Arthur Dawson

Life
?1700-1775; ed. TCD; noted bon vivant and wit of Grattan’s Parliament; lawyer; Baron of Irish Court of Exchequer, 1742; “Bumpers, Squire Jones”, for which he is remembered, is said to have been written while Turlough O’Carolan was composing a song in an adjacent room at Buck Jones’s house at Moneygall. PI JMC

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Commentary
Robert Welch, A History of Verse Translation from the Irish 1789-1897 (Gerrards Cross 1988), Perhaps Dawson’s paraphrase supplanted Carolan’s original, but there may well have been no original at all. “Bumpers, Squire Jones”, as its rhythmic shape suggests, was probably written to the jig air that underlies such typical Anglo-Irish songs of local pride as “The Rollicking Boys around Tandaragee” or “The Waterford Boys” ... [it is] a roisterous piece of joyous celebration, eminently singable, and deserves to be better known. (Walker, Historical Memoirs, I, p.296.) [32].

George Birmingham, intro., Recollections of Jonah Barrington (Dublin: Talbot Press; London: Fisher Unwin [1918]), ‘Only a society something like that which Barrington describes could have produced “Bumpers, Squire Jones”, and promoted the man who wrote it to high legal dignity’ [quoting “Bumpers, Squire Jones”, as infra].

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Quotations
Bumpers, Squire Jones”: ‘Ye good fellows all, / Who love to be told where good claret’s in store, / Attend to the call / Of one who’s ne’er frightened, / But greatly delighted, / With six bottles more: / Be sure you don’t pass / The good house Money-glass, / Which the jolly red god so peculiarly owns; / ’T,will well suit your humour, / For pray what would you more / Than mirth, with good claret, and bumpers, Squire Jones. // Ye poets, who write, / And brag of your drinking famed Helicon’s brook / Though all you get by’t / Is a dinner oft-times, / In reward of your rhymes, / With Humphrey the Duke: / Learn Bacchus to follow, / And quit your Apollo, / Forsake all the Muses, those senseless old crones; / Our jingling of glasses, / Your rhyming surpasses, / When crowned with good claret, and bumpers, Squire Jones. // Ye clergy so wise, / Who myst’ries profound can demonstrate most clear, / How worthy to rise! / You preach once a week / But your tithes never seek / Above once in a year: / Come here without failing, / And leave off your railing / ‘Gainst bishops providing for dull stupid drones: / Says the-text so divine, / “What is life without wine? / Then away with the claret-a bumper, Squire Jones. // Ye lawyers so just, / Be the cause what it will, who so learnedly plead, / How worthy of trust! / Ye know black from white, / Yet prefer wrong to right / As you chance to be fee’d; / Leave musty reports, / And forsake the king’s courts, / Where dulness and discord have set up their thrones; / Burn Salkeld and Ventris, / With all Your damned Entries, / Away with the claret – a bumper, Squire Jones.’ [See full version in Irish Literature, 1904 - available at Internet Archive online.]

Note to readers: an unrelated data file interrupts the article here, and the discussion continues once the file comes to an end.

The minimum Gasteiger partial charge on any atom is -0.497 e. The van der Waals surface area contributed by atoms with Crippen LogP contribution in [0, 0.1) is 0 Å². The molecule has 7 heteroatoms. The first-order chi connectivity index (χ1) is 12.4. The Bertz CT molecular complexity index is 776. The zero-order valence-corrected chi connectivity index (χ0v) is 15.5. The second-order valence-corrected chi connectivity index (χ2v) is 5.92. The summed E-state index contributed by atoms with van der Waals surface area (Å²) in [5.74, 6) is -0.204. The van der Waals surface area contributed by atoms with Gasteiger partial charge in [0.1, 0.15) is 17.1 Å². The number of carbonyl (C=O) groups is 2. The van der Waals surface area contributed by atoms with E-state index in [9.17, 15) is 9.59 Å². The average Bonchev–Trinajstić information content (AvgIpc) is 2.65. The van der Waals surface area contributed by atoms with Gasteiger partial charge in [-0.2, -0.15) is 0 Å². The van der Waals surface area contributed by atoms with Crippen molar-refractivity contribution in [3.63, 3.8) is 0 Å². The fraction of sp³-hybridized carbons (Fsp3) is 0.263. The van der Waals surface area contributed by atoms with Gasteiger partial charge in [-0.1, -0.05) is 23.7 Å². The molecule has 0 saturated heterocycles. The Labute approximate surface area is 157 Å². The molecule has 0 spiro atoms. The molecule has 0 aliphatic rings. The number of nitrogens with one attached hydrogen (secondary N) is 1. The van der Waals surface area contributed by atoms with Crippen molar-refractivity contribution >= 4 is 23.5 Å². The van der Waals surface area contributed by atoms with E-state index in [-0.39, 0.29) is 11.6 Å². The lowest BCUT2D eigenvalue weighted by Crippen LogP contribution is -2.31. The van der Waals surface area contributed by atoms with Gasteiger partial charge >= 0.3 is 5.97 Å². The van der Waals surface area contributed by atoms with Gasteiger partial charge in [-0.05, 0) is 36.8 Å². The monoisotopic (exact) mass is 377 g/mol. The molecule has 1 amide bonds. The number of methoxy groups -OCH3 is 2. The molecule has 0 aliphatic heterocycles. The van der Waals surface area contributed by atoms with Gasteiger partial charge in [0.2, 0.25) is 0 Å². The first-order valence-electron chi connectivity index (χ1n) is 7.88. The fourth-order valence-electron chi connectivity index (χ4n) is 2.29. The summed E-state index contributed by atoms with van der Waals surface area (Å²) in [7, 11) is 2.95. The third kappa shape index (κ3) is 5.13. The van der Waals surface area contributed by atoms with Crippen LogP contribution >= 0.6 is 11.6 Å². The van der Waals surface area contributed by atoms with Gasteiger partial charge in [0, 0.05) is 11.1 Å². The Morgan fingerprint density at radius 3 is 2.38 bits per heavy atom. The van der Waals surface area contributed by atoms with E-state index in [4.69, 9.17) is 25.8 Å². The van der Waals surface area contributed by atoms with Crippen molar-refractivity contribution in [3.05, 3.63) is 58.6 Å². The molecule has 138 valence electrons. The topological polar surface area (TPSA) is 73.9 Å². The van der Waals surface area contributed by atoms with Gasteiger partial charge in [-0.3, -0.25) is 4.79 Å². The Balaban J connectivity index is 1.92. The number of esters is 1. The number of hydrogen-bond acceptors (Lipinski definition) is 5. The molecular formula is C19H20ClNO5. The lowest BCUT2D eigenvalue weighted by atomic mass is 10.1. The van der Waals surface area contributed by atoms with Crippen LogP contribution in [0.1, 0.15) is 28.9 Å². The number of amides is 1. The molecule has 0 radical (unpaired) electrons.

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References
Justin McCarthy, gen. ed., Irish Literature (Washington: Catholic University of America 1904); ‘Bumpers, Squire Jones’; song written by him in conjunction with Carolan as a toast to their host at Moneyglass; Carolan’s words were poor, and Dawson composed his version - which he passed off as the original to Carolan’s annoyance in the ensuing performance - while over-hearing the harper at work composing in the next room. In [Samuel] Lover’s Poems of Ireland, Bunting is cited as claiming that the song was imitated from the original Irish of Carolan. The verses are typically Georgian, with allusions to physicians and lawyers of the day. The refrain is ‘... claret, a bumper, Squire Jones!’ [See Irish Literature, 1904 - available at Internet Archive online.]

H. Halliday Sparling, Irish Minstrelsy (London: Walter Scott 1888), incls. “Bumpers, Squire Jones”.

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